TLC helps grad students become reflective university teachers
By Colleen MacPherson
If, as Ron Marken believes, "the least that students and parents can expect" from a university is grad students who are well prepared for their role of teachers, then a newly revised course that offers both theoretical and practical teaching experience fits the bill.
Marken, Director of the Gwenna Moss Teaching and Learning Centre (TLC), describes GSR 989: Introduction to University Teaching as a systematic study of teaching for those grad students, faculty members and sessional lecturers with a passionate interest in improving their skills. Originally run by the Extension Division, the class was taken over by the TLC when it opened in August 2000 and is now run jointly with the College of Graduate Studies and Research.
Revised for this year by graduate teaching assistants Tereigh Ewert-Bauer and Kim West after they took a close look at similar pedagogical programs available at other Canadian universities, GSR 989 was extended to run over two terms from one in previous years and now includes both a course pack and an expanded roster of speakers.
The 25 participants in the class are given practical teaching experience but almost as important is the opportunity for students to reflect on teaching, said Ewert-Bauer. The major assignment of the course is the preparation of a teaching portfolio which outlines personal teaching philosophies and promotes instructional development.
Led by core instructors Marken and Dr. Linda Suveges, a professor and assistant dean in the College of Pharmacy & Nutrition, the weekly classes also bring students in touch with some 20 of the best instructors from across campus. Ewert-Bauer said she has observed with interest how these instructors "have almost stepped into informal mentoring positions with the students. The relationship often goes beyond that one class."
As a pilot project, Teaching Assistant Joel Deshaye has posted the basic information from the course on the TLC website for all to access.
For Marken, GSR 989 is a goal fulfilled. About 10 years ago, he and other newly-named 3M Teaching Fellows from across Canada met to discuss a number of issues, but what consumed their agenda "was the dearth of any kind of systematic preparation of grad students to enter the teaching profession. We agreed to put it high on our priority list and when these centre opened and I got this job, it became one of the missions I had."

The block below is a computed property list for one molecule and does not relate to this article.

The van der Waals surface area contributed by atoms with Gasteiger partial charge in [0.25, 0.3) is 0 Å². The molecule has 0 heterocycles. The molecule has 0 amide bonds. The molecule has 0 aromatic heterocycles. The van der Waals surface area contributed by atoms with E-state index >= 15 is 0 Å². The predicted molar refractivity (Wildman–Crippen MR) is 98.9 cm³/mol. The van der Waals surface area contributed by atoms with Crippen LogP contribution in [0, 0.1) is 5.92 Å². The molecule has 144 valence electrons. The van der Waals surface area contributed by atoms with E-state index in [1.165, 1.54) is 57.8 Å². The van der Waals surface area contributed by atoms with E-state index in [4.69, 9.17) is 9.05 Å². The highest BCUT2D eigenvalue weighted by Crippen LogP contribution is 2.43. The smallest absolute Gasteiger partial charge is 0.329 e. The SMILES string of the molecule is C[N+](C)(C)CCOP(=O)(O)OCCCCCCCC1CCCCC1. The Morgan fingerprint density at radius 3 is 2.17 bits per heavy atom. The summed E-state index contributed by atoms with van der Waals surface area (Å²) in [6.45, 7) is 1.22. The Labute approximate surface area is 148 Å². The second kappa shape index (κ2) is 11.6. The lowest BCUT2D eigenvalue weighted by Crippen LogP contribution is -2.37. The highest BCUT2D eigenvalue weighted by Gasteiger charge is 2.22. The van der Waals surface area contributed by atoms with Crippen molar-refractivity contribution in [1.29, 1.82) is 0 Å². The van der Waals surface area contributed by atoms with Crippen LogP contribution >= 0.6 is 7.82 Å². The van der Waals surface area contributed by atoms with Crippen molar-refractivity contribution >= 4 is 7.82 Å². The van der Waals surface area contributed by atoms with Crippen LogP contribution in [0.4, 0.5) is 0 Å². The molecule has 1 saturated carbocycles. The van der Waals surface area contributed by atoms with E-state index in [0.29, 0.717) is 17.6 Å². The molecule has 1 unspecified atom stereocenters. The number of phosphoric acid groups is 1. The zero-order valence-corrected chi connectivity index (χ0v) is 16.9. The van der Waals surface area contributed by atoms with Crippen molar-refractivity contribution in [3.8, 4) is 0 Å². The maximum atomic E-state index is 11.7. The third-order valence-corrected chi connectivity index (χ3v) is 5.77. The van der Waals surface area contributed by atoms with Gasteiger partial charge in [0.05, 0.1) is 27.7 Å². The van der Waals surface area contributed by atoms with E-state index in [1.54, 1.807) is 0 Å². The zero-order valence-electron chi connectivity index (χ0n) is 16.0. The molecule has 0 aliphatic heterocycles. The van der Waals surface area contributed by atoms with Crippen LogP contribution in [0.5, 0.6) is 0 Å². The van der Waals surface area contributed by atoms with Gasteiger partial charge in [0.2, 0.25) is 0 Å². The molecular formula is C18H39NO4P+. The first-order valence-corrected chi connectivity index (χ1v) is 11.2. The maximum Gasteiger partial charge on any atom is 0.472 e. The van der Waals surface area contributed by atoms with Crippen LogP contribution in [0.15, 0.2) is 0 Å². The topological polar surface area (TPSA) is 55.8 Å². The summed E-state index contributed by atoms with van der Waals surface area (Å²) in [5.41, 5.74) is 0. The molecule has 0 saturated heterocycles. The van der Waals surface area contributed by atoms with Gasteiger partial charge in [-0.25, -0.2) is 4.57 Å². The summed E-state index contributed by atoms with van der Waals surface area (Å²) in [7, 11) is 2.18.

Marken recalled his own experience as a first-time teacher - "we were given a syllabus, a list of students and a room, and eight months later, they asked us for our grades". Likewise, West and Ewert-Bauer both found themselves in sink-or-swim situations as first-time instructors, West adding that she had "no evaluation, no support and no feed-back". The consensus at the TLC is that ensuring grad students are prepared to teach should be a priority throughout the university community because "we depend a great deal on them to get our teaching work done," Marken said. "And of course the first benefit of this class is to the undergrads."
To extend the opportunity to more students, the TLC is also offering a new Scholarship of Teaching & Learning Certification Programme. Its 25 participants attend both mandatory and selected courses, including at least four of the TLC's Graduate Student Development Days, and they have until the end of their graduate studies to fulfil the requirements.
Completion of GSR 989 results in both a certificate and a note on the student's transcript, as opposed to just a certificate for the teaching and learning program.
Although the two courses combined can only accommodate 50 of the estimated 2,000 grad students on campus, Ewert-Bauer pointed out all grad students are welcome to participate in development days, seminars and other events throughout the year.
The irony here is that most of the course grads go on to work at other universities. "Typically we're educating students for other institutions," Marken said, "but one of our responsibilities is to do just that - educate people for the international university community."
And according to letters sent to the TLC staff, GSR 989 graduates have a unique advantage in job interviews. In two cases, the writers, one now at the University of Northern British Columbia and the other in Lincoln, Nebraska, both got comments from search committee members on the careful thought they'd obviously given to their personal teaching philosophy.
Marken adds that not only is GSR 989 good for students but "our university's reputation is enhanced at other institutions".